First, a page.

When Paul wrote his letter “to those in Rome who are loved by God and called to be saints” (1), he included this little verse. “Let love be genuine. Abhor what is evil; hold fast to what is good.” (2) Sounds simple, right? Let’s take a look. 🧐
Let love be genuine. What does that look like? Here is what I discovered when I compared multiple translations of the verse. Genuine love is love with no hypocrisy, without deceit, without pretending, love that is not merely an outward show, one that is unfeigned, completely sincere and without dissimulation, love that stems from the center of who you are and not faked but real love that is honest and true and perfectly sincere. That’s all. 😬 So . . . how’s that going for you? 😏
The problem with this directive is that the instructions imply that we are to love everyone this way—not just the people we are drawn to love. And just so we are clear, let me define a couple of these descriptors with the help of my friend Merriam Webster. Feigned love would be artificial, not natural or real and never spontaneous. And dissimulation is the practice of misleading others through lies or trickery. 😮
So here’s a good measuring rod for you: which definition jumps out at you? And who are you thinking about as you ponder it? Sorry. 😕 I don’t mean to be so personal but scripture pricks us where we need pricking. The fact is there are people in our world that rub us the wrong way, and we find it hard to love them genuinely. Instead, we “fake” it. We say things to them we do not mean at all. As our mouths are verbalizing one thing, we are thinking something entirely differently and probably rolling our eyes secretly. 🙄 And that, my friends, is not love. It is the opposite of love. Wait. What? 😦 Does that mean when our love is not genuine it is actually hate? Not exactly. We simply need to understand that we must love people even though we dislike them. Paul is not telling us to like everyone. He is instructing us to let love override our personal feelings for them.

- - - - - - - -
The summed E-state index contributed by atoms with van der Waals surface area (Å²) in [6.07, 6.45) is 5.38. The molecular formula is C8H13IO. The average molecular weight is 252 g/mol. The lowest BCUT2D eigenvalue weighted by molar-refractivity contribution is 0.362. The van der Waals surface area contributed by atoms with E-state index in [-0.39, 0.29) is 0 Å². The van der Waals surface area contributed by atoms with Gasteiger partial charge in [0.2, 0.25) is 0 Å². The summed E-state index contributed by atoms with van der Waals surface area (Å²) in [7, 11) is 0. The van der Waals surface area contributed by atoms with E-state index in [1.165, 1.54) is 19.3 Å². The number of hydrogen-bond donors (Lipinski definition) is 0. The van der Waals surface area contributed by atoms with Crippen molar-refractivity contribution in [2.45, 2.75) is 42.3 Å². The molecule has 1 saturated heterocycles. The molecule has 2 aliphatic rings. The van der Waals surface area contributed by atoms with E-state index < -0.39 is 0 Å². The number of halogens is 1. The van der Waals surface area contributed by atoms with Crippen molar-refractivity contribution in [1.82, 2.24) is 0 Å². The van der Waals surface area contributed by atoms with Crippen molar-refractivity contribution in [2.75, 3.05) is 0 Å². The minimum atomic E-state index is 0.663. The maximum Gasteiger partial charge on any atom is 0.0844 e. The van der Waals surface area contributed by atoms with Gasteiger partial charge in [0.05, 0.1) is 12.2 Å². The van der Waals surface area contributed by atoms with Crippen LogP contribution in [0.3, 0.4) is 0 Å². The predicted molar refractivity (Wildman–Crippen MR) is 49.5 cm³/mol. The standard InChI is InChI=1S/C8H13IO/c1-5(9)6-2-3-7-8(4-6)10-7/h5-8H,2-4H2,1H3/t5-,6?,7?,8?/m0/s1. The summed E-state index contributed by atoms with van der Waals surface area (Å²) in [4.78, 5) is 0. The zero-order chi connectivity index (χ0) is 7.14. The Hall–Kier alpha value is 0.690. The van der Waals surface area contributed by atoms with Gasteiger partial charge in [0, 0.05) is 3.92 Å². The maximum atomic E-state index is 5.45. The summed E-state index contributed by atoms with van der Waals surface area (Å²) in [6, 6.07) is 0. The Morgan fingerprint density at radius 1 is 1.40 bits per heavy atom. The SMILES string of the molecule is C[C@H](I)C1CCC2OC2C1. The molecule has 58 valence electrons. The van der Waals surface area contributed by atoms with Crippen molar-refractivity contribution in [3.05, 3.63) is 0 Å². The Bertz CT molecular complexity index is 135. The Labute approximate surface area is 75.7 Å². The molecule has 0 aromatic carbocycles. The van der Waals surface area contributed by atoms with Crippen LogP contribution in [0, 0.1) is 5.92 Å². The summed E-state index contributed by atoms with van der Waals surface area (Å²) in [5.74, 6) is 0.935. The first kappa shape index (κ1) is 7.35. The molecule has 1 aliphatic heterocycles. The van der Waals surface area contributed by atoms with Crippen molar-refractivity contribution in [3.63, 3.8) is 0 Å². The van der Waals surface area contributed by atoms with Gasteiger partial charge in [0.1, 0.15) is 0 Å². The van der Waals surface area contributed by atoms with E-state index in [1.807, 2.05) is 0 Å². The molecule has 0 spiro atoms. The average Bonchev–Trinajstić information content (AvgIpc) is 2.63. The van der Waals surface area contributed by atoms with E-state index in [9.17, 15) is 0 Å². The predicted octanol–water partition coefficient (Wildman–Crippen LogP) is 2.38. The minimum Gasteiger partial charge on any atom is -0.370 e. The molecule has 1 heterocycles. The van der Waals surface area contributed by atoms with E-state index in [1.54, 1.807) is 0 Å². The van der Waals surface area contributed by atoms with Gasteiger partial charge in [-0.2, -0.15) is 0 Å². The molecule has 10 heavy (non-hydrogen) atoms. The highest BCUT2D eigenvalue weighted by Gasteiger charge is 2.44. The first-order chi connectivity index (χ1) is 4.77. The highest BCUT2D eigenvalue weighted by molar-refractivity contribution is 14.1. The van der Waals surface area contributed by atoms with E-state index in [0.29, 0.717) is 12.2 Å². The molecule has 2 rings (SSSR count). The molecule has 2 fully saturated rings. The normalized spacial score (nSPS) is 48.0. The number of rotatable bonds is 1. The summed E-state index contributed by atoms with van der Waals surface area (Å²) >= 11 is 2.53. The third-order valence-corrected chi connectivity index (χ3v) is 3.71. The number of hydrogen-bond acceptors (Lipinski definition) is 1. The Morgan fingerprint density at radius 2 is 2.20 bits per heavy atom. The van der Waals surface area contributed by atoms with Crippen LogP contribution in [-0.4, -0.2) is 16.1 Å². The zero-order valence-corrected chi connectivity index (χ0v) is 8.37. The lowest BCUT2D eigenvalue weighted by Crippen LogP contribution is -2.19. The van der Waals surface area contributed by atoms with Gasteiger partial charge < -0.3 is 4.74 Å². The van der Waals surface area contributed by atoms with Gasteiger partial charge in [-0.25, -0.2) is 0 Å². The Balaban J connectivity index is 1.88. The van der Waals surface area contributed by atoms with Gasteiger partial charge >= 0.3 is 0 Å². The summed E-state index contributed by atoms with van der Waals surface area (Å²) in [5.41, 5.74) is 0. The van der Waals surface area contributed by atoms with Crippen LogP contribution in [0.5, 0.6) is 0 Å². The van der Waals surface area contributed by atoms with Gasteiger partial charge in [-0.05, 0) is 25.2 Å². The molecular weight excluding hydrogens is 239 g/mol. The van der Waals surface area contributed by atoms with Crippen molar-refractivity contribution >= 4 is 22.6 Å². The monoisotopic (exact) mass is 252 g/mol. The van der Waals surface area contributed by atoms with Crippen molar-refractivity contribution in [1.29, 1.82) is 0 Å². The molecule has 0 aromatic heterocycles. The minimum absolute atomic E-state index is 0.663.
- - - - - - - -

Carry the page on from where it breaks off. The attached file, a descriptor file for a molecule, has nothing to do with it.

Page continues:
We will not like everyone, including dedicated and faithful believers. And by the way, not everyone likes us either! 😉 So how do we love people we do not like? I think we have to refer to the greatest thing ever written about love: 1 Corinthians 13. Here’s the meat of it: “Love is patient and kind.” (3) That’s it. The rest is details. Patience and kindness are the essentials of love. Especially patience. And kindness. 😏
The pressure is off. We are not expected to like everyone. And we are never to fake our love towards others. But it is imperative that we are kind to everyone. That we are patient with everyone. It is the most loving thing we can do.
So, here is your challenge for the week: Really love others—especially those you do not like. We’ll save the other parts of Paul’s simple little verse for next week. 😏
(1) Romans 1:7 (2) Romans 12:9 (3) 1 Corinthians 13:4